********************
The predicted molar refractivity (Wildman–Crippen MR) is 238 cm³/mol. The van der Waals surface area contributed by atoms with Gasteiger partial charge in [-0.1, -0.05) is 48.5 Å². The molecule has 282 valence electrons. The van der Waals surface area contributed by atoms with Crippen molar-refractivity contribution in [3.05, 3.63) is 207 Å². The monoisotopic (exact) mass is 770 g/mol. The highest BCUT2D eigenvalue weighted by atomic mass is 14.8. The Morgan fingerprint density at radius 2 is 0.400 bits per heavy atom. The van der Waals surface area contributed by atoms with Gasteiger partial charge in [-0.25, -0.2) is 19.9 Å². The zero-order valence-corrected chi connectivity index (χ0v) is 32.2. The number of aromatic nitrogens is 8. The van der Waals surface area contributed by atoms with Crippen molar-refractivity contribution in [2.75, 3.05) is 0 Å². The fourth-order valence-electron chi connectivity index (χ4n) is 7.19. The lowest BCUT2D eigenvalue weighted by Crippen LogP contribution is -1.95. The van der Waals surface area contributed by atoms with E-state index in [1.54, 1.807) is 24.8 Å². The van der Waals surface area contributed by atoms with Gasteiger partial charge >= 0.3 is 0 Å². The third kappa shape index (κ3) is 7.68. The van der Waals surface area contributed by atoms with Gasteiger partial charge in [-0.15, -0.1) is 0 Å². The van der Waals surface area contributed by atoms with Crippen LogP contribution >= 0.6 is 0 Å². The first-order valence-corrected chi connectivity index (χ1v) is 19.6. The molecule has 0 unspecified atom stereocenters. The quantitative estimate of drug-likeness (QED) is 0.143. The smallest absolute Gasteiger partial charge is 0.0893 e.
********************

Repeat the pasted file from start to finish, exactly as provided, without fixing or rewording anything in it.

The predicted molar refractivity (Wildman–Crippen MR) is 238 cm³/mol. The van der Waals surface area contributed by atoms with Gasteiger partial charge in [-0.1, -0.05) is 48.5 Å². The molecule has 282 valence electrons. The van der Waals surface area contributed by atoms with Crippen molar-refractivity contribution in [3.05, 3.63) is 207 Å². The monoisotopic (exact) mass is 770 g/mol. The highest BCUT2D eigenvalue weighted by atomic mass is 14.8. The Morgan fingerprint density at radius 2 is 0.400 bits per heavy atom. The van der Waals surface area contributed by atoms with Gasteiger partial charge in [-0.25, -0.2) is 19.9 Å². The zero-order valence-corrected chi connectivity index (χ0v) is 32.2. The number of aromatic nitrogens is 8. The van der Waals surface area contributed by atoms with Crippen molar-refractivity contribution in [2.75, 3.05) is 0 Å². The fourth-order valence-electron chi connectivity index (χ4n) is 7.19. The lowest BCUT2D eigenvalue weighted by Crippen LogP contribution is -1.95. The van der Waals surface area contributed by atoms with E-state index in [1.54, 1.807) is 24.8 Å². The van der Waals surface area contributed by atoms with Gasteiger partial charge >= 0.3 is 0 Å². The third kappa shape index (κ3) is 7.68. The van der Waals surface area contributed by atoms with Gasteiger partial charge in [-0.15, -0.1) is 0 Å². The van der Waals surface area contributed by atoms with Crippen LogP contribution >= 0.6 is 0 Å². The first-order valence-corrected chi connectivity index (χ1v) is 19.6. The molecule has 0 unspecified atom stereocenters. The quantitative estimate of drug-likeness (QED) is 0.143. The smallest absolute Gasteiger partial charge is 0.0893 e.